“Change your hearts and lives,” Jesus announces, “Here comes the kingdom of heaven!” Those are fightin’ words, friends. There is only one “kingdom” in Rome, and it sure as heck ain’t the Kingdom of David.
With that context ringing in our ears, let’s turn to the content of the story with which we are so familiar.
“As Jesus walked alongside the Galilee Sea, he saw two brothers, Simon, who is called Peter, and Andrew, throwing fishing nets into the sea, because they were fishermen.
“ ‘Come, follow me,’ Jesus said, ‘ and I’ll show you how to fish for people.’ Right away, they left their nets and followed him. Continuing on, he saw another set of brothers, James and John, the sons of Zebedee. They were in the boat with Zebedee their father repairing their nets. Jesus called them and immediately they left the boat and their father and followed him.”
I’ve always wondered what would possess four people to “right away” and “immediately” leave their business—their livelihood and their financial security and their families, and follow a guy who walked up and said “Follow me?” I suppose that one possible answer—one that I’ve heard preached in various ways so many times—is that the four fishermen looked up into the face of the one standing there and calling them and was overwhelmed with a sense of majesty and goodness and grace…but the text of Matthew doesn’t really say anything that supports such an interpretation. What Matthew does say is that Jesus came to Galilee announcing publicly what John the Baptist had announced in the Jordan River: “Change your hearts and lives! Here comes the kingdom of heaven!” And then, when Jesus appears before Peter and Andrew, James and John, they don’t hesitate for a second. With Isaiah’s words and John’s words ringing in their ears, these lowly workers living in the shadows of the Roman Empire’s occupation of their land hear Jesus’ words and leap at the opportunity to work for their own liberation and the liberation of their kinfolk. That interpretation finds traction in Matthew’s story.
And, at last, we come back to the verse at which we began. “Jesus traveled throughout Galilee, teaching in their synagogues. He announced the good news of the kingdom and healed every disease and sickness among the people.”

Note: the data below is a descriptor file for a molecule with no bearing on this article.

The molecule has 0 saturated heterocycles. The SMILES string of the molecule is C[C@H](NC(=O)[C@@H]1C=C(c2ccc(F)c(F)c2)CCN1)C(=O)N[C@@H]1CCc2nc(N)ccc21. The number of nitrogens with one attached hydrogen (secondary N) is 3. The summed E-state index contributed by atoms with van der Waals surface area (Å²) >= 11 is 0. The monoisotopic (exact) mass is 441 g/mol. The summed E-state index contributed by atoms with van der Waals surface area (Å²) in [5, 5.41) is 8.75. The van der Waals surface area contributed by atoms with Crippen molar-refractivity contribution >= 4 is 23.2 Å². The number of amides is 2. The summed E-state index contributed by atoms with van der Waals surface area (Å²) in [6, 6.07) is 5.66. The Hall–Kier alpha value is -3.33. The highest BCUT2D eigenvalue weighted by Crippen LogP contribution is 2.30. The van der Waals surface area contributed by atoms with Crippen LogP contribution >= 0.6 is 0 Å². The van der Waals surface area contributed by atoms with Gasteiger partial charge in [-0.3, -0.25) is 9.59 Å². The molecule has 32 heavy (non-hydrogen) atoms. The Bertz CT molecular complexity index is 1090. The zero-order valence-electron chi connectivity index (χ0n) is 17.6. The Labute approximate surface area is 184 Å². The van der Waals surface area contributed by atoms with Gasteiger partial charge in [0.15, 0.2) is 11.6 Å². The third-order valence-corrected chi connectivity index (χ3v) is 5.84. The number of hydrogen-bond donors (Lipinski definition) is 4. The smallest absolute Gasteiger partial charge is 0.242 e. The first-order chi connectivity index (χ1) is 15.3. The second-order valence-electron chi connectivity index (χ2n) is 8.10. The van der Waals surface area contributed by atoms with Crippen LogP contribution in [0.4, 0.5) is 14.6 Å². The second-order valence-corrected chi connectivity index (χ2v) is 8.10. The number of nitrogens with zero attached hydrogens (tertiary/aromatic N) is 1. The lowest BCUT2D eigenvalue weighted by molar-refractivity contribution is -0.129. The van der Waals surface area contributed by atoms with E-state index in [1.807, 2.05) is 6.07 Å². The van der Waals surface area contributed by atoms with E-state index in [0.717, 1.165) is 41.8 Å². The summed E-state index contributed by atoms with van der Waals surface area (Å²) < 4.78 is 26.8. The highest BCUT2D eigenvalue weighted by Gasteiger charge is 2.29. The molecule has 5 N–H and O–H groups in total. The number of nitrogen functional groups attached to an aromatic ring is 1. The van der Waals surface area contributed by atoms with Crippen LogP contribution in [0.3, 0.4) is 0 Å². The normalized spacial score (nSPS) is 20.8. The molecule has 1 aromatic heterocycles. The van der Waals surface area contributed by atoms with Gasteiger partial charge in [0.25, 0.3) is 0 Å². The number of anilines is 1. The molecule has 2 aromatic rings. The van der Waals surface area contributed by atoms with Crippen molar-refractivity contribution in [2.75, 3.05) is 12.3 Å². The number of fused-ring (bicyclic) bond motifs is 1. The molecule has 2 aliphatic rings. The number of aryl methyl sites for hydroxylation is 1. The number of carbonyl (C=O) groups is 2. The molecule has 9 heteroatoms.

Given the context, what does it mean?
For centuries, the Church in most all of its incarnations—conservative and liberal, mainline and evangelical, Catholic and Protestant—the Church has used this line among others in the New Testament to talk about its two tasks: 1.) preaching the Gospel to save souls, and 2.) providing charity work. This is a logical place in the Bible for the Church to look for such guidance; Jesus just called his first disciples. Presumably, they are traveling with him as he goes throughout Galilee. The Church—in whatever denominational and theological form—claims to be made up of Jesus’ disciples, and so, there ya go. One: Preach the Gospel to save souls, and Two: provide charity work.
But today…in context…I can’t hear it that way. Jesus is in Galilee—the place to which he fled for his life when John was arrested. Jesus is teaching not in the Temple in the center of the land, but in the synagogues on the margins of the land. In the area of Zebulun and Naphtali—two of Jacob’s forgotten sons. The margins…where lepers and eunichs and all sorts of unclean sinners are relegated by those put in power by Rome back in Jerusalem. The margins…with the “sinners”…is where we find Jesus in this story.
It is there that Jesus is announcing the good news of the kingdom. If Matthew’s context is to be believed, it is there that Jesus is bringing light into the darkness. It is there that Jesus is proclaiming a kingdom of liberation from the yokes and staffs and rods of oppressors. It is there that Jesus…who is a rabbi—not a physician—is said to be healing diseases and sickness. Put aside your scientific understandings of disease for a moment. This text is 2,000 years old. Jesus isn’t a doctor. When a rabbi proclaims healing upon a diseased of sick person in the first century, the rabbi is announcing them as clean. The rabbi is reopening the doors of the community to them. The doors of community that were shut in their faces by the Roman-sanctioned leaders back in Jerusalem. Jesus is including those who have been excluded. Any of them. All of them. That’s why John was arrested. That’s why Jesus fled to the land of Jacob’s forgotten sons. That’s why Jesus will be arrested. He went to those who weren’t to be included and announced the good news to them: they belong.
When we talk about calling—yours and mine—that’s the context Matthew puts around it. It’s not just about souls. It’s about bodies and spaces and justice, too.
“As Jesus walked along the Galilee Sea, he saw a congregation of Baptists. They were busy mending their nets and doing good work as their parents had taught them.
And Jesus said, ‘Come, follow me, and I’ll show you how to fish for people.’”
And they responded…